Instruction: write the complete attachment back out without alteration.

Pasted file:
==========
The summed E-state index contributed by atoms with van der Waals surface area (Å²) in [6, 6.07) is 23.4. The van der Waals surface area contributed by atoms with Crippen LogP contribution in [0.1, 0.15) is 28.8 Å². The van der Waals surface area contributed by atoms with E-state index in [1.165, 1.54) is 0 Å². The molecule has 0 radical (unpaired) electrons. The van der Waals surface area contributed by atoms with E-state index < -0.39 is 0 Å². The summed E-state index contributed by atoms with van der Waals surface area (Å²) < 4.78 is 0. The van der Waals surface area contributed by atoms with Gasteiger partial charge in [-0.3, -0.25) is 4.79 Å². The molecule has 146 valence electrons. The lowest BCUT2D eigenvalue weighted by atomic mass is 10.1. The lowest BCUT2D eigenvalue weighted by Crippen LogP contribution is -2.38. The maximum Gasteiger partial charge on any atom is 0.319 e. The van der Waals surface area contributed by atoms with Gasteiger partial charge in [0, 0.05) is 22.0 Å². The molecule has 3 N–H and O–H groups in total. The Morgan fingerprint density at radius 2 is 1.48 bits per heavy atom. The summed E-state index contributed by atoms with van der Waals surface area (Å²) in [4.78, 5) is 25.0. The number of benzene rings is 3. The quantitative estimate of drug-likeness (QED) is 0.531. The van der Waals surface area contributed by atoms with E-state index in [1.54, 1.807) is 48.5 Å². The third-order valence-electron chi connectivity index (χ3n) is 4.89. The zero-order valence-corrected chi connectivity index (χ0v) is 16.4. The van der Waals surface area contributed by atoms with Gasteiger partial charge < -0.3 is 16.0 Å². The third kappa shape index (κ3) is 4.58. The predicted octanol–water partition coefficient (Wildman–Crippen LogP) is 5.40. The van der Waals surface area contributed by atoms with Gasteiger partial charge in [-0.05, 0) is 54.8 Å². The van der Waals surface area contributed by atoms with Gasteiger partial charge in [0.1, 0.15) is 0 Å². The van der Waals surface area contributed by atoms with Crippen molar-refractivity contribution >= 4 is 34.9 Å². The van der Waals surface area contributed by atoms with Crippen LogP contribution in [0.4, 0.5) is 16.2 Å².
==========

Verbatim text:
The summed E-state index contributed by atoms with van der Waals surface area (Å²) in [6, 6.07) is 23.4. The van der Waals surface area contributed by atoms with Crippen LogP contribution in [0.1, 0.15) is 28.8 Å². The van der Waals surface area contributed by atoms with E-state index in [1.165, 1.54) is 0 Å². The molecule has 0 radical (unpaired) electrons. The van der Waals surface area contributed by atoms with E-state index < -0.39 is 0 Å². The summed E-state index contributed by atoms with van der Waals surface area (Å²) < 4.78 is 0. The van der Waals surface area contributed by atoms with Gasteiger partial charge in [-0.3, -0.25) is 4.79 Å². The molecule has 146 valence electrons. The lowest BCUT2D eigenvalue weighted by atomic mass is 10.1. The lowest BCUT2D eigenvalue weighted by Crippen LogP contribution is -2.38. The maximum Gasteiger partial charge on any atom is 0.319 e. The van der Waals surface area contributed by atoms with Gasteiger partial charge in [0, 0.05) is 22.0 Å². The molecule has 3 N–H and O–H groups in total. The Morgan fingerprint density at radius 2 is 1.48 bits per heavy atom. The summed E-state index contributed by atoms with van der Waals surface area (Å²) in [4.78, 5) is 25.0. The number of benzene rings is 3. The quantitative estimate of drug-likeness (QED) is 0.531. The van der Waals surface area contributed by atoms with E-state index in [1.54, 1.807) is 48.5 Å². The third-order valence-electron chi connectivity index (χ3n) is 4.89. The zero-order valence-corrected chi connectivity index (χ0v) is 16.4. The van der Waals surface area contributed by atoms with Gasteiger partial charge < -0.3 is 16.0 Å². The third kappa shape index (κ3) is 4.58. The predicted octanol–water partition coefficient (Wildman–Crippen LogP) is 5.40. The van der Waals surface area contributed by atoms with Gasteiger partial charge in [-0.05, 0) is 54.8 Å². The van der Waals surface area contributed by atoms with Gasteiger partial charge in [0.1, 0.15) is 0 Å². The van der Waals surface area contributed by atoms with Crippen molar-refractivity contribution >= 4 is 34.9 Å². The van der Waals surface area contributed by atoms with Crippen LogP contribution in [0.4, 0.5) is 16.2 Å².